A Day of National Shame
Thursday 28 September 2006 will be a day that future U.S. schoolchildren will learn as a day of national shame, one of the lowpoints in the history of our national morality. Why? 1) First, the U.S. Senate joined the House in passing a bill on detaining, interrogating, and prosecuting terrorist suspects. While it rules out direct torture, this bill will allow “harsh interrogation” (read: secret detentions and “torture lite”) by the CIA, it will allow evidence so gathered and hearsay evidence to be used in the military tribunals, it allows the President almost complete unilateral power in deciding who gets interrogated and by what methods, and it denies habeas corpus (the ability to force the govt. to show a judge probable cause for their detention) to all foreign nationals designated as terrorist suspects. As Molly Ivins reminds us, the right of habeas corpus has been a part of our legal tradition since 1215 C.E. when English nobles forced King John to sign the Magna Carta. Congress has just traded that away and Bush is set to set back our legal protections 800 years! (The Bush admin. has pointed to Abraham Lincoln’s suspension of habeas corpus in holding suspected traitors during the Civil War, but this argument completely fails to mention that the U.S. Supreme Court ruled Lincoln’s actions unconstitutionl in Ex Parte Milligan (1866). It also points to the fact that prisoners of war captured in WWII were held for the duration of the war and had no habeas corpus. That argument is also irrelevant since that was a declared war with recognizable soldiers in uniform and would come to a definable end. The so-called “war on terrorism” is not a real, declared war against another nation. Terrorist suspects are suspected to be guilty of crimes and therefore need to be charged and tried under fair rules or released.) It is likely that this bill will be declared unconstitutional when it reaches the Supreme Court, although this particular Court is now so rightwing that one can never be sure.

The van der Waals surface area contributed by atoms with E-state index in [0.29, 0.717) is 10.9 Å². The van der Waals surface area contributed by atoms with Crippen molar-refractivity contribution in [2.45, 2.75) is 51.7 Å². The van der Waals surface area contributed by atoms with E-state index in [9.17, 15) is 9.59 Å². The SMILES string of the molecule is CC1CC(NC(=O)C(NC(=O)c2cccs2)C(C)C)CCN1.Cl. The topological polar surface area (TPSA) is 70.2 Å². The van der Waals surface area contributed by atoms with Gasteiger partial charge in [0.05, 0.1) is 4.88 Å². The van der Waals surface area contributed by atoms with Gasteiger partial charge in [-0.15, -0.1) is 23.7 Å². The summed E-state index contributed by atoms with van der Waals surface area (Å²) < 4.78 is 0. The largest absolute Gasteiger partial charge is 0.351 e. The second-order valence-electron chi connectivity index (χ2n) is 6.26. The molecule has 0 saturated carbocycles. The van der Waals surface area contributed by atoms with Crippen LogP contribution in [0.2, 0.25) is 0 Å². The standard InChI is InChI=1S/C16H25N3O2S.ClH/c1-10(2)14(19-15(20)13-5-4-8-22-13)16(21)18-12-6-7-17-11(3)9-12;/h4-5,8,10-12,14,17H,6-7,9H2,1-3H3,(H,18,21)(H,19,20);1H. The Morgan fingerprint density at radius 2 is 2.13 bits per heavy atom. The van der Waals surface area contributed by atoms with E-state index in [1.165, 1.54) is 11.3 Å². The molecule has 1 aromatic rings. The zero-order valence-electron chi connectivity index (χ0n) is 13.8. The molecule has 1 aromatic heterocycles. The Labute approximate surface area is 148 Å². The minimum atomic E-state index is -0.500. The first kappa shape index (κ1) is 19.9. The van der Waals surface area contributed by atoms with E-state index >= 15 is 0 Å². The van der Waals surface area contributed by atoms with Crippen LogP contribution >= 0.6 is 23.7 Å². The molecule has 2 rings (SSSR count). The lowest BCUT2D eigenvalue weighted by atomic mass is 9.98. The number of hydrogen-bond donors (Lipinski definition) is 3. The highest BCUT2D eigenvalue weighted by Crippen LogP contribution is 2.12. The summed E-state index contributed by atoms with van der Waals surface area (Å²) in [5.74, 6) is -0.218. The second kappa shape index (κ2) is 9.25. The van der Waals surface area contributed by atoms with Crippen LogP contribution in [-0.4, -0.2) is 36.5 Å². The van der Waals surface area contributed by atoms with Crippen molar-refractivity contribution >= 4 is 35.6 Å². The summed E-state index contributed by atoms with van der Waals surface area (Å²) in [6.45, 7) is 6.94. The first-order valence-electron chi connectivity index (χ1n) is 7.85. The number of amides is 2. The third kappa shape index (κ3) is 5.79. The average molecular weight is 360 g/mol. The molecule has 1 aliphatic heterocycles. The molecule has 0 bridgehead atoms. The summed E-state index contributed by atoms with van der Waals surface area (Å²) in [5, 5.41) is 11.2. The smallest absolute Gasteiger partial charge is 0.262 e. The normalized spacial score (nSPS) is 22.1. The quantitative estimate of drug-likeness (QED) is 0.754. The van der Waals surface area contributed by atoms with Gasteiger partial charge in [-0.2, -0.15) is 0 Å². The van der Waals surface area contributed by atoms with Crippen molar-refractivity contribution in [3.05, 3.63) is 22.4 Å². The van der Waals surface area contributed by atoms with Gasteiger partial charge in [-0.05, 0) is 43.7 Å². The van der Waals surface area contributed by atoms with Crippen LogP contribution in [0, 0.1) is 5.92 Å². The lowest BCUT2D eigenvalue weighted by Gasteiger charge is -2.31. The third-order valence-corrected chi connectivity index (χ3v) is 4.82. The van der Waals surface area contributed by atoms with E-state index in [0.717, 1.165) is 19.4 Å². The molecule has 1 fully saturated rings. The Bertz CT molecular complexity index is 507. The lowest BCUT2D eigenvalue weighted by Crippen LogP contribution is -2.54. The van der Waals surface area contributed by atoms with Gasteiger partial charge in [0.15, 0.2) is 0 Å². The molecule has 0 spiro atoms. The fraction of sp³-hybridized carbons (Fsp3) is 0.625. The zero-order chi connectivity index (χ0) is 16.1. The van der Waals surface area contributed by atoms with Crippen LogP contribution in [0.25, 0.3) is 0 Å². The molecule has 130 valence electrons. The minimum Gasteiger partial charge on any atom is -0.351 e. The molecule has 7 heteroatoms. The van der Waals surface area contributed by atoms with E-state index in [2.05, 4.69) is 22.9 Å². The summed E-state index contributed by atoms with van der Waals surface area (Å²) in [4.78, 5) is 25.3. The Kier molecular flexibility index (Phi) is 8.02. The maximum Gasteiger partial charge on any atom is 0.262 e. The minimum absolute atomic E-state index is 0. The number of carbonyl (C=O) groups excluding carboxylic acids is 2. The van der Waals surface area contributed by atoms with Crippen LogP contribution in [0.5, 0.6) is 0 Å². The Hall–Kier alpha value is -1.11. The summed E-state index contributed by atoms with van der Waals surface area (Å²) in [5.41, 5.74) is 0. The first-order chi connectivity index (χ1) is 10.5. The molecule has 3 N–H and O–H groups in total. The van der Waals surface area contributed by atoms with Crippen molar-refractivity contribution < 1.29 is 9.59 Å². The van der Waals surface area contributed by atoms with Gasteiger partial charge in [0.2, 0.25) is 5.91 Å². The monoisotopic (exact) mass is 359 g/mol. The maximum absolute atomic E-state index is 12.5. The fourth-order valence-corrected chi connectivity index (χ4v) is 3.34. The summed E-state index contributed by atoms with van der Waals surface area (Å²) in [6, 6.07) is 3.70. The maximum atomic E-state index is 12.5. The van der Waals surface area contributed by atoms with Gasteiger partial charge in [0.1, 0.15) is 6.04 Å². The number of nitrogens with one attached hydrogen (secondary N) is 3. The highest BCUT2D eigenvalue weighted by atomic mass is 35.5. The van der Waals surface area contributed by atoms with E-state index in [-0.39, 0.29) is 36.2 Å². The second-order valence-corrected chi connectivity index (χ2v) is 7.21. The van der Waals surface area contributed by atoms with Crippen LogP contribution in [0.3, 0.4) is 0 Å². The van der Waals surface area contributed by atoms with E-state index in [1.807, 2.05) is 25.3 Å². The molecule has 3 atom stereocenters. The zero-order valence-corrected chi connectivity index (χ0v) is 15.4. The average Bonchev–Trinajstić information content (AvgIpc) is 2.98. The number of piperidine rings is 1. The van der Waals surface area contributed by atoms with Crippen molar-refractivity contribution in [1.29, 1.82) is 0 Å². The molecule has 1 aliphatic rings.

In an article in Slate, the question is asked whether the Abu Ghraib photos, so shocking at the time, allowed U.S. citizens to “get used to ” torture and so the inhumane treatment of prisoners by Americans morphed from “scandal” to “declared policy,” to “law.” Thus, we little-by-little come to justify evil in the name of fighting evil–and so destroy from within the democracy we claim to want to save.
2) The shame continued as the House of Representatives voted to approve the NSA’s warrantless wiretapping program, overturning the 1978 FISA law and, more importantly, the 4th Amendment.
In each case, some few Democrats joined a majority of Republicans in these evil moves. Find out how your Representative and Senators voted and be sure to express your outrage in the voting booth in November!
Since President Bush pushed hard for both these shameful anti-human rights laws, there is little chance that he won’t sign them. But maybe we can hope for a miracle: If THOUSANDS OR HUNDREDS OF THOUSANDS of people, especially Christians, flood the White House Comment Line and demand that he veto these bills he has so wanted, we might redeem this day. Call 202-456-6213 and, if you are a Christian, say so. Say so as well if you are a Republican. Our only chance now is for the base to desert the president on this issue. We also must flood media outlets with letters expressing our extreme disapproval.
“I fear for my nation when I remember that God is just.” Thomas Jefferson.
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